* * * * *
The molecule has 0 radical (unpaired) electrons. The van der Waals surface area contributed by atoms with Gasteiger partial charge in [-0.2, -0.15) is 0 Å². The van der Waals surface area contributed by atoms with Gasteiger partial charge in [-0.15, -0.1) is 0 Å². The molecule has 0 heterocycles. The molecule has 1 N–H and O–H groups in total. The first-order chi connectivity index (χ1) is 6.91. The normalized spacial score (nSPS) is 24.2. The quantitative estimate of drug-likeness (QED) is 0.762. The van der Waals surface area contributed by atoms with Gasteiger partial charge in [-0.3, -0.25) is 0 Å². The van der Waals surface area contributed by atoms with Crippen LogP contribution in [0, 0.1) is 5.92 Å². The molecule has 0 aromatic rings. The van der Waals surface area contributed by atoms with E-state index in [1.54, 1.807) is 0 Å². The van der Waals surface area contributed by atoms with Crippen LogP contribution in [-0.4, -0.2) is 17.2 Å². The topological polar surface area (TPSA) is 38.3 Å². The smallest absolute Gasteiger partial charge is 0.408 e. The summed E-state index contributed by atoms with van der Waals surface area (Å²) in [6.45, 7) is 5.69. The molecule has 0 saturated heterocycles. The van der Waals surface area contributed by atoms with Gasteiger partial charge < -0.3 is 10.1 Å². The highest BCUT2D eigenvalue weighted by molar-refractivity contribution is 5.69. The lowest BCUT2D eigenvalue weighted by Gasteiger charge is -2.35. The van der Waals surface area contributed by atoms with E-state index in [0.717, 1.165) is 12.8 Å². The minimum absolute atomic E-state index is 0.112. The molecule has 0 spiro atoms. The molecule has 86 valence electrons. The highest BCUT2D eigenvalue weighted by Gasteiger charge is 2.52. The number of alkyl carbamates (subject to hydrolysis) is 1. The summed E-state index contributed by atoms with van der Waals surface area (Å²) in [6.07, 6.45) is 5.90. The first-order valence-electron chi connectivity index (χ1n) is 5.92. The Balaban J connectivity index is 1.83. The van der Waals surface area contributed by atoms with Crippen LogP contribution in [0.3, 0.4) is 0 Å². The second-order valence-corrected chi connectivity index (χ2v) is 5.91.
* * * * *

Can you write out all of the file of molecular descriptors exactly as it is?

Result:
The molecule has 0 radical (unpaired) electrons. The van der Waals surface area contributed by atoms with Gasteiger partial charge in [-0.2, -0.15) is 0 Å². The van der Waals surface area contributed by atoms with Gasteiger partial charge in [-0.15, -0.1) is 0 Å². The molecule has 0 heterocycles. The molecule has 1 N–H and O–H groups in total. The first-order chi connectivity index (χ1) is 6.91. The normalized spacial score (nSPS) is 24.2. The quantitative estimate of drug-likeness (QED) is 0.762. The van der Waals surface area contributed by atoms with Gasteiger partial charge in [-0.3, -0.25) is 0 Å². The van der Waals surface area contributed by atoms with Crippen LogP contribution in [0, 0.1) is 5.92 Å². The molecule has 0 aromatic rings. The van der Waals surface area contributed by atoms with E-state index in [1.54, 1.807) is 0 Å². The van der Waals surface area contributed by atoms with Crippen LogP contribution in [-0.4, -0.2) is 17.2 Å². The topological polar surface area (TPSA) is 38.3 Å². The smallest absolute Gasteiger partial charge is 0.408 e. The summed E-state index contributed by atoms with van der Waals surface area (Å²) in [6.45, 7) is 5.69. The molecule has 0 saturated heterocycles. The van der Waals surface area contributed by atoms with Gasteiger partial charge < -0.3 is 10.1 Å². The highest BCUT2D eigenvalue weighted by molar-refractivity contribution is 5.69. The lowest BCUT2D eigenvalue weighted by Gasteiger charge is -2.35. The van der Waals surface area contributed by atoms with E-state index in [0.717, 1.165) is 12.8 Å². The minimum absolute atomic E-state index is 0.112. The molecule has 0 spiro atoms. The molecule has 86 valence electrons. The highest BCUT2D eigenvalue weighted by Gasteiger charge is 2.52. The number of alkyl carbamates (subject to hydrolysis) is 1. The summed E-state index contributed by atoms with van der Waals surface area (Å²) in [6.07, 6.45) is 5.90. The first-order valence-electron chi connectivity index (χ1n) is 5.92. The Balaban J connectivity index is 1.83. The van der Waals surface area contributed by atoms with Crippen LogP contribution in [0.3, 0.4) is 0 Å². The second-order valence-corrected chi connectivity index (χ2v) is 5.91.